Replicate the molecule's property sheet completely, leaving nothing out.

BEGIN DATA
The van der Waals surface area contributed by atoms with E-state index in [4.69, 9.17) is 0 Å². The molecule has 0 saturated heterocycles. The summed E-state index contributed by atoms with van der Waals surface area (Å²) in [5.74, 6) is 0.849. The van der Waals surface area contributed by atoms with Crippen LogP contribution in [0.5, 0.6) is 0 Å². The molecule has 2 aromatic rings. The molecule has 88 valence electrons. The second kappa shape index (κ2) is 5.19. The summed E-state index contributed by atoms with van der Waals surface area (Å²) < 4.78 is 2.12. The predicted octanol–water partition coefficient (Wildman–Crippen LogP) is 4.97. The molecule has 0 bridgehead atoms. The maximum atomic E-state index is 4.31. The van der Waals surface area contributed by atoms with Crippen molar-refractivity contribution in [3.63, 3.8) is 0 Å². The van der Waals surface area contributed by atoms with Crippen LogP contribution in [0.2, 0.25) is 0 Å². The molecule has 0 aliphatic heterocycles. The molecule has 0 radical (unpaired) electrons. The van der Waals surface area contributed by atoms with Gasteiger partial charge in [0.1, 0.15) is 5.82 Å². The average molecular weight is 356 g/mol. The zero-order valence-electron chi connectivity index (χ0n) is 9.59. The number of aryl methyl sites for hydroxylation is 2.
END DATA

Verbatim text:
The van der Waals surface area contributed by atoms with E-state index in [4.69, 9.17) is 0 Å². The molecule has 0 saturated heterocycles. The summed E-state index contributed by atoms with van der Waals surface area (Å²) in [5.74, 6) is 0.849. The van der Waals surface area contributed by atoms with Crippen LogP contribution in [0.5, 0.6) is 0 Å². The molecule has 2 aromatic rings. The molecule has 88 valence electrons. The second kappa shape index (κ2) is 5.19. The summed E-state index contributed by atoms with van der Waals surface area (Å²) < 4.78 is 2.12. The predicted octanol–water partition coefficient (Wildman–Crippen LogP) is 4.97. The molecule has 0 bridgehead atoms. The maximum atomic E-state index is 4.31. The van der Waals surface area contributed by atoms with Crippen molar-refractivity contribution in [3.63, 3.8) is 0 Å². The van der Waals surface area contributed by atoms with Crippen LogP contribution in [0.2, 0.25) is 0 Å². The molecule has 0 aliphatic heterocycles. The molecule has 0 radical (unpaired) electrons. The van der Waals surface area contributed by atoms with Gasteiger partial charge in [0.1, 0.15) is 5.82 Å². The average molecular weight is 356 g/mol. The zero-order valence-electron chi connectivity index (χ0n) is 9.59. The number of aryl methyl sites for hydroxylation is 2.